Date: Sep 28, 2004 10:38 AM
Author: David W. Cantrell
Subject: Re: Is a rectangle a square? (Kit) wrote:
> Pamela Paramour wrote:
> >Is a square a rectangle? ...
> > If you refer to Webster, ...

> Here is a nice story realy happend in german tv, sorry for my bad
> english.
> In the german quiz-show "Wer wird Millionär" (Who becomes a
> millionaire) from January, 31 2003 the 8000-Euro question was:
> Every rectangle is:
> (a) a rhombus
> (b) a square
> (c) a trapezoid
> (d) a parallelogram.
> In this show _allways_ exactly one answer is (has to be) correct.
> The candidate was so confused, she didn't know if c or d is thw right
> answer, so she skipped the question and went home (with "just" 4000
> Euro). In the following days the broadcast station got tons of mails,
> letters and phone calls. Nearly all "mathematicians" regarded c _and_
> d as correct. The broadcast station told, that they looked up in three
> different encyclopaedias, all three saying that trapezoids have only
> one pair of parallel sides. Taking this definition only d is correct.
> That's the problem. Who is right: More than 90 percent of the
> mathematicians saying a parallelogram is also an trapezoid or three
> encyclopeadias saying the opposite?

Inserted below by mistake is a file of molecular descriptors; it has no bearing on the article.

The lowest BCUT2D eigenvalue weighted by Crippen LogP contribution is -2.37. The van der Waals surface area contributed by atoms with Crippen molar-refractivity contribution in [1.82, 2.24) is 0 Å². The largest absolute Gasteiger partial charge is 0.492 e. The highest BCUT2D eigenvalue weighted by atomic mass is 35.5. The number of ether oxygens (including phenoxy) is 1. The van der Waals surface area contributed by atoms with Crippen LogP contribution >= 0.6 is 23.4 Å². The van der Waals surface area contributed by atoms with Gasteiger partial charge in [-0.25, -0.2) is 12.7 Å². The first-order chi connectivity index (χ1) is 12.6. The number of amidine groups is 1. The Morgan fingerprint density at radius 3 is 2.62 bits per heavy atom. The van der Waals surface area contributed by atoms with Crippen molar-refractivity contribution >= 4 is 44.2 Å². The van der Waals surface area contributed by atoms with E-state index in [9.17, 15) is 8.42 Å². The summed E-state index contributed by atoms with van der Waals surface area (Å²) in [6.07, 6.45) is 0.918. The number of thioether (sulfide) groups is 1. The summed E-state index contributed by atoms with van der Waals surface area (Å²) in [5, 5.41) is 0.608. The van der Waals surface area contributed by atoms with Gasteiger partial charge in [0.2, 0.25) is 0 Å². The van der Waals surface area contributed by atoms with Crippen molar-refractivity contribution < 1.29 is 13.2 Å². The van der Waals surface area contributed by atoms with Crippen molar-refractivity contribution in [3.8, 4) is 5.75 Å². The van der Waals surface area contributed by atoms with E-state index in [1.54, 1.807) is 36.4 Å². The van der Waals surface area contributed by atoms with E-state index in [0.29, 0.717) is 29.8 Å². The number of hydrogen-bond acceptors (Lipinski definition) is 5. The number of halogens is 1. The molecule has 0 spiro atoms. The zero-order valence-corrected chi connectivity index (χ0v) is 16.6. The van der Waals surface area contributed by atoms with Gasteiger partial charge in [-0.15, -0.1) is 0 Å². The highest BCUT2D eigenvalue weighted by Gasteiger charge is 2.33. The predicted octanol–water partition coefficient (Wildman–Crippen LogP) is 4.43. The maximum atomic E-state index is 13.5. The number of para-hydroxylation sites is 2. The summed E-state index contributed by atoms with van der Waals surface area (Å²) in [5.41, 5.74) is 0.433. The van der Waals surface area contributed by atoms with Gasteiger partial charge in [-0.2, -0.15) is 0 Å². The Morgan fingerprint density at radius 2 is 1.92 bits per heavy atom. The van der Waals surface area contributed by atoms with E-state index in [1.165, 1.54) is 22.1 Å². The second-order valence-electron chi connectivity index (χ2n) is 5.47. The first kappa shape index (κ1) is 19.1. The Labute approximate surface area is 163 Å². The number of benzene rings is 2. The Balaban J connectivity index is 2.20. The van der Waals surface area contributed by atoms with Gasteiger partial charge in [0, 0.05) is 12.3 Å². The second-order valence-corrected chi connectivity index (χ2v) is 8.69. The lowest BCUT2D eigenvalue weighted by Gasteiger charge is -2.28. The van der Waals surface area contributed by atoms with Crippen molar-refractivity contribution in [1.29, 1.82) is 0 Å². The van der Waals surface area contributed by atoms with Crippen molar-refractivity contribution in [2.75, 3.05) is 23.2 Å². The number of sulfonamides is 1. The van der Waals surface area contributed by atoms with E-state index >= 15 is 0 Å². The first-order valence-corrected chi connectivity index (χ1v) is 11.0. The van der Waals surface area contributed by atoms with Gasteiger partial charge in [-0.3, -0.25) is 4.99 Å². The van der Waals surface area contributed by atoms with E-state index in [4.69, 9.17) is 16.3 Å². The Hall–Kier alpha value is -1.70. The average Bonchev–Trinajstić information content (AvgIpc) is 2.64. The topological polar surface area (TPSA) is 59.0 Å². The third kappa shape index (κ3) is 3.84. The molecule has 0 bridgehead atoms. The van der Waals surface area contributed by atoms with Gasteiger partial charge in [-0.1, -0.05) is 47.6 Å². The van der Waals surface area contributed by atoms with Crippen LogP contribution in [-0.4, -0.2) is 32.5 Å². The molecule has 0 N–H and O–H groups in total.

> The Solomonian solution. In the next week the candidate got a "new"
> 8000-Euro-question.

This is actually rather complicated.

First, we should know precisely which German word was used for (c). Was it
Trapez or Trapezoid? One of my German-English dictionaries says

Trapez means trapezoid or trapezium

and that

Trapezoid (German) means quadrilateral.

Of course, I can't say for sure that my dictionary is correct. But I can
tell you that the English words "trapezoid" and "trapezium" have different
meanings on different sides of the Atlantic. One of my mathematics
dictionaries (which happens to have editors from both Canada and the UK)
says that

(1) A quadrilateral having two parallel sides of _unequal_ length is
called a trapezium in the UK and a trapezoid in North America.

and that

(2) A quadrilateral with neither pair of sides parallel is called a
trapezoid in the UK and a trapezium in North America.

I must add that, as a North American mathematician myself, I disagree
with (1). For me, a trapezoid is simply a quadrilateral having two parallel
sides. Those sides need not be of unequal length. Furthermore, note that
I only said "two", _not_ "exactly two". Thus, for me, both (c) and (d) are

[BTW, I also question the correctness of (2), but I don't often use the
word "trapezium".]

But if (1) and (2) are used precisely as given above, then regardless of
which side of the Atlantic an English speaker resides on, (c) must be

David Cantrell